Do you use alcohol or drugs to feel better about yourself or your circumstances?
Has your alcohol or drug use caused problems for you with the law, within your relationship, or at work?
Is binge drinking, consuming large quantities of alcoholic beverages in a short period of time, something you do regularly?
Are drugs, such as cocaine, marijuana, or pills a regular part of your party routine?
These are all classic symptoms of substance abuse.
Substance abuse is defined as a pattern of misuse, but the individual is not necessarily physically dependent on the drugs or alcohol. People with substance abuse issues often struggle with impulse control.
If you’re living with some of these patterns, we can help you reverse them before you cross the line into addiction or dependency.
Warning Signs in Adults
Whether it’s at a family barbeque, a holiday party, or dinner with friends, alcohol is a common companion to many events in our daily life. It’s a socially acceptable indulgence, which make it difficult to determine whether someone if merely over-indulges on occasion or abuses alcohol.
Some indicators of alcohol abuse in adults are:
- Feel guilty or ashamed about your drinking.
- Lie to others or hide your drinking habits.
- Have friends or family members who are worried about your drinking.
- Need to drink in order to relax or feel better.
- “Black out” or forget what you did while you were drinking.
- Regularly drink more than you intended to.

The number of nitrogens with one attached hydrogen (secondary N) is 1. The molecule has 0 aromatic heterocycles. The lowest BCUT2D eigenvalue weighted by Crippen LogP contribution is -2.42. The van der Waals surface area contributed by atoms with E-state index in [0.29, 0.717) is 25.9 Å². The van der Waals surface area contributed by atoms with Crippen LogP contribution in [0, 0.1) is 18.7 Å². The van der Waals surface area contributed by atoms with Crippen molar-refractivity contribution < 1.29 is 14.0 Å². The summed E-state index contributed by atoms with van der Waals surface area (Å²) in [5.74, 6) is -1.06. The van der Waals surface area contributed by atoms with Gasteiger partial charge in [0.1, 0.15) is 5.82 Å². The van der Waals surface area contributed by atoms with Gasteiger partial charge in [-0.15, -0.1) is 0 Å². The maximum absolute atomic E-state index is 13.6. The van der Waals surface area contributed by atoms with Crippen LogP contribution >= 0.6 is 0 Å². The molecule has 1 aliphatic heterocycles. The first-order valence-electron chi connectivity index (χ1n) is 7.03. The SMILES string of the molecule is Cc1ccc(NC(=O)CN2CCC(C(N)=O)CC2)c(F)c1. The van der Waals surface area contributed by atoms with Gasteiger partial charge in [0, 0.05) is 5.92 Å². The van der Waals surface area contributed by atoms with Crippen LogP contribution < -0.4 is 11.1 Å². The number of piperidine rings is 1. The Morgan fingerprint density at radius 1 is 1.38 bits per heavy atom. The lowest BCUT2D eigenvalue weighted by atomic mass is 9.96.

- Neglect your responsibilities at home, work, or school.
- Use alcohol in situations where it’s physically dangerous.
- Experience repeated legal problems.
- Experience problems in your relationships.
Warning Signs in Children
Many young people experiment with drugs and alcohol for a variety of reasons, including peer pressure and stress at school or home. When experimentation escalates to abuse, parents or caregivers may notice the following behaviors:
- Loss of interest in family activities
- Disrespect of family rules
- Withdrawal from responsibilities
- Verbally or physically abusive
- Money or valuables missing from parents’ purse or home
- Does not come home on time / does not tell you where they are going
- Constant excuses for behavior
- Spends a lot of time in their room
- More frequent phone calls than normal
- Mood changes such as irritablility or crying jags
- Seems to have “lost” motivation
- Unusual sleeping habits (changing over time or dramatic change)
- My child just doesn’t seem “right”
- Finding drug paraphernalia, including rolling papers, pipes, clips, plastic baggies
- Children in lower grades may lack motivation
- Sleeps in class
- Missing school (skipping secretly or too “tired” or “sick” to go)
- Dropping out of usual activities (music, sports, hobbies)
- Defiant of authority, disrespectful of teachers
- Frequently being disciplined
- Suspended or expelled
- School work has suddenly declined
- Friends suddenly change; doesn’t introduce new friends
- Physical appearance changing (poor hygiene, unusual style changes)
- Writing or drawing on clothing
- Isolated from positive friends
- Social activities at odd hours
- Hostile, aggressive outbursts – especially when told “no”
- Eyes look different – red, bloodshot, glassy, watery, “spaced out”
- Respiratory illnesses more frequent – cold and flu-like symptoms
- Stomach complaints – cramps, ulcers, vomiting
- Headaches and dizziness
- Smells of alcohol and/or marijuana
- Memory lapses
- Body aches
- Loss of weight